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Bible Encyclopedias

Cyclopedia of Biblical, Theological and Ecclesiastical Literature

Communion in Both Kinds.

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"The communion was universally administered in both kinds (bread and wine), to both clergy and laity, until about the twelfth century, when the cup began to be gradually withdrawn from the laity in the Western Church, on account (as was affirmed) of the disorders to which the use of it had given rise. Communion in one kind is intimately connected with the doctrine of transubstantiation. Romanists profess to believe that Christ, whole and entire soul, body, and divinity is contained in either species, and in the smallest particle of each. Hence they infer that, whether the communicant receives the bread or the wine, he enjoys the full benefit of the sacrament. Thus, to support this absurd and monstrous dogma, a Christian ordinance is divided; transubstantiation justifies communion in one kind, and communion in one kind proves the truth of transubstantiation. This is the principal reason assigned in the Catechism of the Council of Trent. After alleging many frivolous reasons, such as that there is danger of spilling the wine in a crowded assembly, and thus inflicting an indignity on the blood of Christ; that many cannot bear the smell or taste of wine; that it may become vapid; that it is extremely scarce in some places, and would involve great expense to procure it it says, A circumstance which principally influenced the Church in establishing this practice was, that means were to be devised to crush the heresy which denied that Christ, whole and entire, is contained under either species, and asserted that the body is contained under the species of bread without the blood, and the blood under the species of wine without the body. This object was attained by communion under the species of bread alone, which places, as it were sensibly before our eyes, the truth of the Catholic faith.' Protestants believe that without the cup there can be no sacrament at all, and therefore the Eucharist is not celebrated in the Romish Church." For the history of this question, (See LORDS SUPPER). Bingham, Orig. Eccl. 15:5; Farrar, Eccles. Dict. s.v.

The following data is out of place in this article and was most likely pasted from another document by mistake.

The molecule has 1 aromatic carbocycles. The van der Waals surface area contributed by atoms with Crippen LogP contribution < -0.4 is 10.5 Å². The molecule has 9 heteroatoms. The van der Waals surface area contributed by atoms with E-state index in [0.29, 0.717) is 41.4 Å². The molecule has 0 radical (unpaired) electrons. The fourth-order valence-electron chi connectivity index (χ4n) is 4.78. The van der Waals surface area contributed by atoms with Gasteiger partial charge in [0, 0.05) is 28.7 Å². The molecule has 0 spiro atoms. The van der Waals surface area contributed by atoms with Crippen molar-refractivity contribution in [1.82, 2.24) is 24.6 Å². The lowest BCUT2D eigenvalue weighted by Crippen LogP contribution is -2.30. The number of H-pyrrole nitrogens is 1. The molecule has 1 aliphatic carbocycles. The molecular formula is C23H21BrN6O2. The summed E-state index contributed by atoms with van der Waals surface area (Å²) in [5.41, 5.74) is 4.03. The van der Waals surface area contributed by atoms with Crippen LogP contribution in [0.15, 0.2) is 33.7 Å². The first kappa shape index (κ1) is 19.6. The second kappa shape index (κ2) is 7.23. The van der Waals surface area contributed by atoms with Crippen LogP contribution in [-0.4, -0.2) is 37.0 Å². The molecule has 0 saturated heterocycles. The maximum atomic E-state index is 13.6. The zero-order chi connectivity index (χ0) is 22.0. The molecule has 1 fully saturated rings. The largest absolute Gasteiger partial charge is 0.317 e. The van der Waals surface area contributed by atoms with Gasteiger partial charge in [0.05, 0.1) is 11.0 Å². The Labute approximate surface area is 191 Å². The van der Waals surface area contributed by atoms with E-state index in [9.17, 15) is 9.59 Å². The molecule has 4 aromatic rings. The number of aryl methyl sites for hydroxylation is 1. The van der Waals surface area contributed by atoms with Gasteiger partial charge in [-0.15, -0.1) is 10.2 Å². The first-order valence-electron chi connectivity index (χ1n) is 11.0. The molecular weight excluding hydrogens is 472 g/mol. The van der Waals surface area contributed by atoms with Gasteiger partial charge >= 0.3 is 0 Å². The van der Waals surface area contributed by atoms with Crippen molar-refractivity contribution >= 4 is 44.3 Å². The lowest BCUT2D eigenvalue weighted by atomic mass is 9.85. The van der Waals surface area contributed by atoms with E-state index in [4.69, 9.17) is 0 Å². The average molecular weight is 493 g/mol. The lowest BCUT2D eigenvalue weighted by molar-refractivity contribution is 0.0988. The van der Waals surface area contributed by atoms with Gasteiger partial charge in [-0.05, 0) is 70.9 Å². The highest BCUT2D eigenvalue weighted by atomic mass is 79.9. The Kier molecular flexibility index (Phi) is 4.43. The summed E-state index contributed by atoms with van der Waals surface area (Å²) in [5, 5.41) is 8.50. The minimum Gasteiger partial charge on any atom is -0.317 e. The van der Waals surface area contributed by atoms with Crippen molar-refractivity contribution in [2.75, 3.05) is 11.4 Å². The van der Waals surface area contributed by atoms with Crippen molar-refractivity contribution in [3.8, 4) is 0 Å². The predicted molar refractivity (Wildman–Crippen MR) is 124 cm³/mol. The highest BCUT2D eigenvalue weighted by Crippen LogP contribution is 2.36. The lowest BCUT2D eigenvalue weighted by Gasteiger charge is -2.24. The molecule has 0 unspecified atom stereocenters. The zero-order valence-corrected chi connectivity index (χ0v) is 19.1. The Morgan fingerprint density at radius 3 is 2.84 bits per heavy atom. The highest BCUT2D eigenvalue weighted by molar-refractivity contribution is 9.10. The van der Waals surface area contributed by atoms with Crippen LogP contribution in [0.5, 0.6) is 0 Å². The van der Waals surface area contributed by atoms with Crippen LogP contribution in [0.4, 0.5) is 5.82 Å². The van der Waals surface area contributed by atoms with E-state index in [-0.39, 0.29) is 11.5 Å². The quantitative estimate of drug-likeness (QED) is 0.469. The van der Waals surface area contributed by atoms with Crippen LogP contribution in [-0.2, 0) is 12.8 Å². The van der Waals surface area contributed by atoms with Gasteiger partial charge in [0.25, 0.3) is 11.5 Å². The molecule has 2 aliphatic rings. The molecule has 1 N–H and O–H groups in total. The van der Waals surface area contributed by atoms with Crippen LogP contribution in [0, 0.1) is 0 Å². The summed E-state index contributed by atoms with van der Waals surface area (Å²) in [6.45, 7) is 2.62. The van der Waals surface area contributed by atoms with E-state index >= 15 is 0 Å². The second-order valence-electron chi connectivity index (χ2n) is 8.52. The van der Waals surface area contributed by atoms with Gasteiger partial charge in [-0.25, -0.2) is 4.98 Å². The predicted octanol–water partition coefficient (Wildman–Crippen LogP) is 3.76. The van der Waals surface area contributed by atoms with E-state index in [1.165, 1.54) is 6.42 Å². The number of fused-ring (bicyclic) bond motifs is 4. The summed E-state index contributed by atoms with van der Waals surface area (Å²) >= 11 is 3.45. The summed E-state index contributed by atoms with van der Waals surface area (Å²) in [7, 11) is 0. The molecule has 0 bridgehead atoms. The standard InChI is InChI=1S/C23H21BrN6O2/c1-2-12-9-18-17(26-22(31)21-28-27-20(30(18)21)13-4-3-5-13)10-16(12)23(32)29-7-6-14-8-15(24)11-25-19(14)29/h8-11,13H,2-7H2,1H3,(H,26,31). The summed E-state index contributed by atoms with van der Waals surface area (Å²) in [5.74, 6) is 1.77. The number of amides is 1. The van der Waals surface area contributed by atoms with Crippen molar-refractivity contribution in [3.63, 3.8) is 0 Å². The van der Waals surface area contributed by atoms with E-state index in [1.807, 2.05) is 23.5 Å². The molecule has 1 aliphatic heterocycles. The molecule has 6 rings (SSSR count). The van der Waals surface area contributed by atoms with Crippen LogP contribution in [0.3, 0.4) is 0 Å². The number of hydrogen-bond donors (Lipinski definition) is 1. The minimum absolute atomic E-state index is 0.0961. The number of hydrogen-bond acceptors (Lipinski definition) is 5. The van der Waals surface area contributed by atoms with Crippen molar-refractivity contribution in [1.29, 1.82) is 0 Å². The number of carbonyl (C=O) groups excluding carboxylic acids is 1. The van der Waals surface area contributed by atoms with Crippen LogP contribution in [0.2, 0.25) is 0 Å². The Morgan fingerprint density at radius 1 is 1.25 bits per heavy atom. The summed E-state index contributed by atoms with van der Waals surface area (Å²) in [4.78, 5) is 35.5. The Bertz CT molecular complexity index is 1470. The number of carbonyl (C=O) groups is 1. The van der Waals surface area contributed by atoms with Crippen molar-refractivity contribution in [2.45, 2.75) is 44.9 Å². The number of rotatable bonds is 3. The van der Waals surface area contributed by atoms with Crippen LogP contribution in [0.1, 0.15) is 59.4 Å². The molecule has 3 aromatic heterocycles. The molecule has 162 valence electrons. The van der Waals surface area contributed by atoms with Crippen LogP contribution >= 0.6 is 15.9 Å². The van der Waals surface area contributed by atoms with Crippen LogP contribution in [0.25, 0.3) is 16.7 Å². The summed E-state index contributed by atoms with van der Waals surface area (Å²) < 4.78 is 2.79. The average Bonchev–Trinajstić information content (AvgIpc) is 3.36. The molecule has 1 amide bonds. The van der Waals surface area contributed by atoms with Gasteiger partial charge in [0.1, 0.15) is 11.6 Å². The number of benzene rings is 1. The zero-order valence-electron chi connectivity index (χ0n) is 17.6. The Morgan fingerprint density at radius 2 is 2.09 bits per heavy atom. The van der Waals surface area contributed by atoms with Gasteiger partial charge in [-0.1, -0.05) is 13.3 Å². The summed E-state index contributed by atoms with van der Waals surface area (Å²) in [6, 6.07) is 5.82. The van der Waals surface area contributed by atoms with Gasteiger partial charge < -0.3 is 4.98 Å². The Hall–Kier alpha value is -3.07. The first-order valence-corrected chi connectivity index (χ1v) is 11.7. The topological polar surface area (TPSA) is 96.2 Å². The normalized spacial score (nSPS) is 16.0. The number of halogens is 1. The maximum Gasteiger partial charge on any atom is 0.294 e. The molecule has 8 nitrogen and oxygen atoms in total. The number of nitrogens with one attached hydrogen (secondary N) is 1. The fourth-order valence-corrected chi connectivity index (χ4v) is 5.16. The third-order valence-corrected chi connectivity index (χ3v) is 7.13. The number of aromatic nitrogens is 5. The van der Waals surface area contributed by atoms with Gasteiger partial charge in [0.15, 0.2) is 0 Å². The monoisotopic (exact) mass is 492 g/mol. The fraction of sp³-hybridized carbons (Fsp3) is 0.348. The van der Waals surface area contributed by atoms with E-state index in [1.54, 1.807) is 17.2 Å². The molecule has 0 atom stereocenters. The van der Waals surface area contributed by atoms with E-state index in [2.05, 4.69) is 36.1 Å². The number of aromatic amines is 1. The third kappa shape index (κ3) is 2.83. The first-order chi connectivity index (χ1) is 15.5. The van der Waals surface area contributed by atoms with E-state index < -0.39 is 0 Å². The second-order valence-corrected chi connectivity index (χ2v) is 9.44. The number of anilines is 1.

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Bibliography Information
McClintock, John. Strong, James. Entry for 'Communion in Both Kinds.'. Cyclopedia of Biblical, Theological and Ecclesiastical Literature. Harper & Brothers. New York. 1870.

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